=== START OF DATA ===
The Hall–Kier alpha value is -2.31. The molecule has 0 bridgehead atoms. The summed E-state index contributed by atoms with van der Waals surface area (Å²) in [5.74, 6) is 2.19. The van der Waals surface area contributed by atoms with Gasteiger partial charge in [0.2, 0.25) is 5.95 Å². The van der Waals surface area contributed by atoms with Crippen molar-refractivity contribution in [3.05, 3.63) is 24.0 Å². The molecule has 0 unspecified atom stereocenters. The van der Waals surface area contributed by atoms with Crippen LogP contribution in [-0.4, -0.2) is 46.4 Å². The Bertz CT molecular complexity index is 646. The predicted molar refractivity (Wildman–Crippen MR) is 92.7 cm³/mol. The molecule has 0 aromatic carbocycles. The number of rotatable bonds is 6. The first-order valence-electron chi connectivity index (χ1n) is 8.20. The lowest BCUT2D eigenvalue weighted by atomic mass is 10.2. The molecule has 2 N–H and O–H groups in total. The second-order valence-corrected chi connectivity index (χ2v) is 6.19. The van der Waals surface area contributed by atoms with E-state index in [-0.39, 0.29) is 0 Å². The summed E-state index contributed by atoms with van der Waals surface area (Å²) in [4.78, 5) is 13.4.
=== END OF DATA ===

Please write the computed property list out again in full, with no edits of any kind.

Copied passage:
The Hall–Kier alpha value is -2.31. The molecule has 0 bridgehead atoms. The summed E-state index contributed by atoms with van der Waals surface area (Å²) in [5.74, 6) is 2.19. The van der Waals surface area contributed by atoms with Gasteiger partial charge in [0.2, 0.25) is 5.95 Å². The van der Waals surface area contributed by atoms with Crippen molar-refractivity contribution in [3.05, 3.63) is 24.0 Å². The molecule has 0 unspecified atom stereocenters. The van der Waals surface area contributed by atoms with Crippen LogP contribution in [-0.4, -0.2) is 46.4 Å². The Bertz CT molecular complexity index is 646. The predicted molar refractivity (Wildman–Crippen MR) is 92.7 cm³/mol. The molecule has 0 aromatic carbocycles. The number of rotatable bonds is 6. The first-order valence-electron chi connectivity index (χ1n) is 8.20. The lowest BCUT2D eigenvalue weighted by atomic mass is 10.2. The molecule has 2 N–H and O–H groups in total. The second-order valence-corrected chi connectivity index (χ2v) is 6.19. The van der Waals surface area contributed by atoms with E-state index in [-0.39, 0.29) is 0 Å². The summed E-state index contributed by atoms with van der Waals surface area (Å²) in [4.78, 5) is 13.4.